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VoIP gateway vs. PBX: What is the difference?

When calls are transmitted over a VoIP gateway, voice data packets are assembled at the edge of the network. An IP private branch exchange uses a much different model.

Enterprise telephony has evolved as organizations shift away from legacy business phone systems. Organizations rely on both voice over IP gateways and IP private branch exchanges to transmit their digital communications.

But when examining a VoIP gateway vs. PBX, there is a simple difference between how the two deliver voice calls.

What is a VoIP gateway?

First, let's define a VoIP gateway. It's a piece of hardware that breaks down the conversation and stuffs the bits into IP packets at the network edge for transmission over the IP network. The old, analog voice network thinks it is going to transmit over the plain old telephone service (POTS) network, but the gateway packetizes the conversation into VoIP digital packets. It's a useful piece of technology for businesses that want to use VoIP services but may still be wed to a legacy communications infrastructure.

What is a PBX?

As its name implies, a PBX is a private phone system that enables an organization to share lines and route calls. Traditional PBX systems were analog and relied on copper telephone landlines. Today, PBXs can be IP-based, which means phone calls are transmitted digitally, using the IP protocol. With an IP PBX, the phones and phone switch are native IP, meaning the conversation is put into voice packets at the source and then transmitted as a native IP packet to be reassembled at the receiving end.

VoIP gateway vs. PBX: What is the difference?

The main difference between a VoIP gateway and an IP PBX is where packetization begins. A VoIP gateway stuffs a conversation into IP packets at the edge of the network before they are transmitted over the IP network to their final destination. An IP PBX, on the other hand, uses phones and switches that are native IP. Conversations are bundled into voice packets at the source where they are sent as a native IP packet to the receiving end, where it is reassembled.

Legacy PBX is disappearing

The adoption of IP-based communications has accelerated sharply in the last decade, spurred in large part by a shift away from copper-based POTS. Today, there are only about 41 million POTS lines in use, according to the Federal Communications Commission (FCC), a 66% drop from the 122 million POTS lines in operation in 2010. Carriers are moving rapidly to decommission their copper networks as they follow a 2019 order issued by the FCC.

At the same time, consumers are cutting the cords anchoring their home telephones even as large unified communications (UC) and contact center service providers replace analog services with internet-enabled applications. As a result, the PBX is dying on the vine in favor of cloud-based or even local IP options.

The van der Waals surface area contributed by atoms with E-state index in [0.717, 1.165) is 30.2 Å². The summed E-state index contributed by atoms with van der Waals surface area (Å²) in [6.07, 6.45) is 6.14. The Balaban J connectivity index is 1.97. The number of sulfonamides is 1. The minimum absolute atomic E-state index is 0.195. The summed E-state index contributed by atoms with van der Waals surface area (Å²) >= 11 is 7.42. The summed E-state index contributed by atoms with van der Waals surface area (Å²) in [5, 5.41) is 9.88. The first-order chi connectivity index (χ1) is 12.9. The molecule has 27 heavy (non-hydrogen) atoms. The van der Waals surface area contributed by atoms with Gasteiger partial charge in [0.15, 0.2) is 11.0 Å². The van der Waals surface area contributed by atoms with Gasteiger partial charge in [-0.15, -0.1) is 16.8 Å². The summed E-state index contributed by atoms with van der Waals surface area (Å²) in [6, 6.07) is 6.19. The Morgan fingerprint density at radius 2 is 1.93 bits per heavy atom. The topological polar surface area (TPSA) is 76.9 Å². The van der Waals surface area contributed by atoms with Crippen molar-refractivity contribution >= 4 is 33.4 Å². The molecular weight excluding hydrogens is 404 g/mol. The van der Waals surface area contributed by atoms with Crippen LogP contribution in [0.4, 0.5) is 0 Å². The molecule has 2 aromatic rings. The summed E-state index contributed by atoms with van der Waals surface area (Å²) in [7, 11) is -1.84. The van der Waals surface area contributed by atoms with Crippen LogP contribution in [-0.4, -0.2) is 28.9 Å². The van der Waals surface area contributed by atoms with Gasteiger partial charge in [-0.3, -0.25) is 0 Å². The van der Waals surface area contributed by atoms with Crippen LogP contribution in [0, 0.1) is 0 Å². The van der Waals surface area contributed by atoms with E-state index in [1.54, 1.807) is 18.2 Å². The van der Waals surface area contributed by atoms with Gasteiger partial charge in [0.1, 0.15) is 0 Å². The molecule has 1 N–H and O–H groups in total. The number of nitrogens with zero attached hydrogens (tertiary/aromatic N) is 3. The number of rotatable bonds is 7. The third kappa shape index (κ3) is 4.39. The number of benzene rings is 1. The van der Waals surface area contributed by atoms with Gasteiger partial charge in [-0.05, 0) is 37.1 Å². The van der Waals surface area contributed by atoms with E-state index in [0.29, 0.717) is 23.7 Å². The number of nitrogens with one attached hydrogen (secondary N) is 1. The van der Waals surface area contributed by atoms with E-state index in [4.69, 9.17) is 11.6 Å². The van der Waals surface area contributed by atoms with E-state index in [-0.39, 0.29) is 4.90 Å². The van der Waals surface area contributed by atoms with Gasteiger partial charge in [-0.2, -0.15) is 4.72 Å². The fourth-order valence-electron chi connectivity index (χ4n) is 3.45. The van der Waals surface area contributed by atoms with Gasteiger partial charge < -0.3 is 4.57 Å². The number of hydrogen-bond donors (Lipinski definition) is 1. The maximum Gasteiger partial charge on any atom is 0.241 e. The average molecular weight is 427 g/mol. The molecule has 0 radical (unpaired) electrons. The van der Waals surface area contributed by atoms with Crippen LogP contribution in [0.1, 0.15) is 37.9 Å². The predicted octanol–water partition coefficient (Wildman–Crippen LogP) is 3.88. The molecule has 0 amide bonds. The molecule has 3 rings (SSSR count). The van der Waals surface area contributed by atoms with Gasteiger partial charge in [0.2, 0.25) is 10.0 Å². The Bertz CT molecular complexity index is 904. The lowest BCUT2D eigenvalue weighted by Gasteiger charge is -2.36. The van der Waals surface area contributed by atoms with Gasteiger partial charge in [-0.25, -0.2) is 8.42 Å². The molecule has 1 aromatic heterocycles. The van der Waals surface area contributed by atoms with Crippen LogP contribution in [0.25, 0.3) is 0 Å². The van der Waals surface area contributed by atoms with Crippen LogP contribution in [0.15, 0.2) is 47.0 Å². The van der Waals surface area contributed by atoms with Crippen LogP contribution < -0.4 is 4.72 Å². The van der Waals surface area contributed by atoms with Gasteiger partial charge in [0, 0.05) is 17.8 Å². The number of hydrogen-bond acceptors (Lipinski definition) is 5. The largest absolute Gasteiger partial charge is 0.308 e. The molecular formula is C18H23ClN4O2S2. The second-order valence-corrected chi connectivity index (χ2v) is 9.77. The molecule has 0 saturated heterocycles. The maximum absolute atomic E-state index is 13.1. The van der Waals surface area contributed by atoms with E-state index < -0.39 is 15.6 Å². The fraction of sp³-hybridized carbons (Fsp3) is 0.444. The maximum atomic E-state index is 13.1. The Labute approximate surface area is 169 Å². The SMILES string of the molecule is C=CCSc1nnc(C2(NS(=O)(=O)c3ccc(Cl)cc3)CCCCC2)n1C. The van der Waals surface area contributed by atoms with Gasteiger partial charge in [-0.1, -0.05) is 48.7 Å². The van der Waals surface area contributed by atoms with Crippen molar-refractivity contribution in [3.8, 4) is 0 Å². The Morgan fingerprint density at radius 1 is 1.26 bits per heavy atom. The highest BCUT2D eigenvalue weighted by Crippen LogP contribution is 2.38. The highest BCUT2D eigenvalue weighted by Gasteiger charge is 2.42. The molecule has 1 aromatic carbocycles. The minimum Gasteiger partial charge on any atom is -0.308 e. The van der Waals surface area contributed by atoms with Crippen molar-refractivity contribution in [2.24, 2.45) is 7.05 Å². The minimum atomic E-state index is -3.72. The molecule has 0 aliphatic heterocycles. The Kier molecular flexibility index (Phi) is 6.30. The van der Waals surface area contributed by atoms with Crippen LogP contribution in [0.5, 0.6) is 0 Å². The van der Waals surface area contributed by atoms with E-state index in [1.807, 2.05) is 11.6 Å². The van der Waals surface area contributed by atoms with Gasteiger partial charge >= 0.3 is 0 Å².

The benefits of IP communications

Organizations are taking advantage of IP-based and feature-rich voice services, and developers are actively adding functionalities that go far beyond simple communications. Equipment is evolving as well. Many routers now include VoIP gateway capabilities. Network switches can power phones. As PBXs age and parts to repair them become more difficult to find, IP gateways let companies transition from legacy communications models to new services.

Softphones present another benefit to companies. These are software that enable users to communicate via laptop, tablet or cellular device. Desk phones are no longer needed, which gives employees and other users more flexibility in how they interact with others.

The combination of softphones and UC translates into the creation of a variety of features, among them voice-to-text transcription, integration with other systems (think Active Directory, security systems, database systems, access control and badges), enhanced call logs, video features, screen sharing, conferencing, collaboration and voicemail enhancements.

Barriers to IP communications, meanwhile, have largely subsided. If internet connectivity is available, communications can be established.

Case in point: Many residential modems have built-in phone lines that allow analog phones to be used over cable or fiber access. These systems, known as over-the-top, allow the delivery of additional features and functions -- for both residential and commercial purposes.

Remote work changes the landscape

Enterprise adoption of remote work in the wake of the pandemic has fueled services engineered to ensure security. Protective mechanisms, such as SD-WAN, port trunking, port aggregation, packet prioritization, zero-trust network access, single sign-on and a variety of protocol enhancements, have ushered in an era where communications is flowing safely in near real time.

Today, we can transmit anything that can be packetized. When VoIP was developing, the attraction was the elimination of long-distance charges. Now, the decision to migrate to IP is based solely on features and price. Even the smallest enterprise can benefit. Add cloud capabilities to the mix, and communications is taking place in ways that were still on the drawing board 10 years ago.

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